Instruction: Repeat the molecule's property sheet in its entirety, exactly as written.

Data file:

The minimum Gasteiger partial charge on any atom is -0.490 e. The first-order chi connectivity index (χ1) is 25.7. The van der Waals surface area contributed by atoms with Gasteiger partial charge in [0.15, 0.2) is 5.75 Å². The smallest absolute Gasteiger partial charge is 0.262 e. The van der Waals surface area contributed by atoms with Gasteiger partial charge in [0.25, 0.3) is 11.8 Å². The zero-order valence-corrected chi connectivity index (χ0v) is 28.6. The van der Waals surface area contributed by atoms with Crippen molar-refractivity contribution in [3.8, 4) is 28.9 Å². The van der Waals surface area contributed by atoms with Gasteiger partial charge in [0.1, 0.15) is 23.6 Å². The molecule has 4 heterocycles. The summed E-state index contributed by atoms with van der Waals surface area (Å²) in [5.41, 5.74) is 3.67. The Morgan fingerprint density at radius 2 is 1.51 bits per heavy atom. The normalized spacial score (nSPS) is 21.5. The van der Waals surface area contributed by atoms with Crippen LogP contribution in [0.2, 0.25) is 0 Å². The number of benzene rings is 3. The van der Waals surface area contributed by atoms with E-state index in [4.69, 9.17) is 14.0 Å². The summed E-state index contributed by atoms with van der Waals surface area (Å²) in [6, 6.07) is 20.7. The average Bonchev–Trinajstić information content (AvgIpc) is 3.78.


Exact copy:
The minimum Gasteiger partial charge on any atom is -0.490 e. The first-order chi connectivity index (χ1) is 25.7. The van der Waals surface area contributed by atoms with Gasteiger partial charge in [0.15, 0.2) is 5.75 Å². The smallest absolute Gasteiger partial charge is 0.262 e. The van der Waals surface area contributed by atoms with Gasteiger partial charge in [0.25, 0.3) is 11.8 Å². The zero-order valence-corrected chi connectivity index (χ0v) is 28.6. The van der Waals surface area contributed by atoms with Crippen molar-refractivity contribution in [3.8, 4) is 28.9 Å². The van der Waals surface area contributed by atoms with Gasteiger partial charge in [0.1, 0.15) is 23.6 Å². The molecule has 4 heterocycles. The summed E-state index contributed by atoms with van der Waals surface area (Å²) in [5.41, 5.74) is 3.67. The Morgan fingerprint density at radius 2 is 1.51 bits per heavy atom. The normalized spacial score (nSPS) is 21.5. The van der Waals surface area contributed by atoms with Crippen LogP contribution in [0.2, 0.25) is 0 Å². The number of benzene rings is 3. The van der Waals surface area contributed by atoms with E-state index in [4.69, 9.17) is 14.0 Å². The summed E-state index contributed by atoms with van der Waals surface area (Å²) in [6, 6.07) is 20.7. The average Bonchev–Trinajstić information content (AvgIpc) is 3.78.